For Love & Money

While media attention has focused on marriage equality for same-sex couples, almost no attention has been paid to a historic transformation in marriage that has far-reaching consequences for economic equality in the society as a whole. Without much fanfare, the nature of marriage has undergone a profound change. It used to be a democratic institution, open to the many. It is evolving into an elite institution, open chiefly to the well-educated few. In short, marriage is becoming yet another form of privilege.

Rich or poor, most Americans prize marriage above all other intimate unions. Most want to marry and to stay married for a lifetime. But increasingly, those who seek a long-lasting marriage are divided in their ability to actually achieve this goal. The marriage “haves” are those with four-year college degrees. The marriage “have-nots” are those who lack this credential. The college-educated are the most likely to marry and to stay married. And happily so. Women with college degrees report higher levels of marital satisfaction than other married women. Those who do not have the college credential are more likely to forgo marriage altogether or to have marriages that end in divorce.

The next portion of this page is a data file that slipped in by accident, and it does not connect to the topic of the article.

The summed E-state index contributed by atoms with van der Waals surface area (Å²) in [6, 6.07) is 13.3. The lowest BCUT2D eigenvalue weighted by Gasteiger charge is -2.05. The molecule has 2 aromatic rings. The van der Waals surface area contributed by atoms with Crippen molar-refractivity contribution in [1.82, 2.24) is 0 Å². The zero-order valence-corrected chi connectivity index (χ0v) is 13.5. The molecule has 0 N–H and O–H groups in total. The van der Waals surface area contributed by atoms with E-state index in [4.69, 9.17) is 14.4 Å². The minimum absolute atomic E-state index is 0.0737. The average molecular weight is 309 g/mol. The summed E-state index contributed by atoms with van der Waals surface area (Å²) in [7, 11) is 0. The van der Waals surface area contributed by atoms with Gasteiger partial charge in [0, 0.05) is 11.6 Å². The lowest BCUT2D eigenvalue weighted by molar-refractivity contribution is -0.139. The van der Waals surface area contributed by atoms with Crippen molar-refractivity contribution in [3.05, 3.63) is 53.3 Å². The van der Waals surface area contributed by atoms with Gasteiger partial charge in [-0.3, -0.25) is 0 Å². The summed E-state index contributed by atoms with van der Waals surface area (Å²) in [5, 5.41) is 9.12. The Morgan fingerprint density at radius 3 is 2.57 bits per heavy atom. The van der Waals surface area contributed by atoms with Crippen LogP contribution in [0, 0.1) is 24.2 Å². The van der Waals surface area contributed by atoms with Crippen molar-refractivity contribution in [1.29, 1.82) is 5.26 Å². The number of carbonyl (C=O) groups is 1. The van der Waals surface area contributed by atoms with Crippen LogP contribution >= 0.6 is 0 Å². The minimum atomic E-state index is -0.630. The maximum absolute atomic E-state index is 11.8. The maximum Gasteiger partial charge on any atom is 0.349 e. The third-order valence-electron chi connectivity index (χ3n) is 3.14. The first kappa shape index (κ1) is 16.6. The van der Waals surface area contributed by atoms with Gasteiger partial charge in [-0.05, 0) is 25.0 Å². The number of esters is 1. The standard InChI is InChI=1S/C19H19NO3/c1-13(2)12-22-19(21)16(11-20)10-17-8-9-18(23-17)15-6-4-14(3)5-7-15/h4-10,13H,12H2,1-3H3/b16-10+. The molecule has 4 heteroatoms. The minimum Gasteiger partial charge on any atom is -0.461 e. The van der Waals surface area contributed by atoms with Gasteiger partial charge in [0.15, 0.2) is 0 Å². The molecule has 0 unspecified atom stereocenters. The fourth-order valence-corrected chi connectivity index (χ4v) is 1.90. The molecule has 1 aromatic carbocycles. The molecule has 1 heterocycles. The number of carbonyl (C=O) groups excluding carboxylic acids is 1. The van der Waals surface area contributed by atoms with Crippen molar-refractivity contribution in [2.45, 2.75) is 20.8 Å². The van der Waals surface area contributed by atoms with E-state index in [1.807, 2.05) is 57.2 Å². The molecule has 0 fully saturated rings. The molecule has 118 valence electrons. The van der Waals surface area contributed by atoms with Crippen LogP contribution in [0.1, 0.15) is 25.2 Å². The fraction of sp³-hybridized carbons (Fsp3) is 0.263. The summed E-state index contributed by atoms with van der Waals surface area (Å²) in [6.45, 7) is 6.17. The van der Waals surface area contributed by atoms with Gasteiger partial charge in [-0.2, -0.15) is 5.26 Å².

Clearly, the restructuring of the economy, notably the dramatic decline in blue-collar union jobs, has played a part in the growing “marriage divide.” The upheaval in the job market has led to an upheaval in the marriage...

To read the rest of this article please login or become a subscriber.

About the Author

Barbara Dafoe Whitehead, author of The Divorce Culture (Knopf), directs the Center for Thrift and Generosity at the Institute for American Values.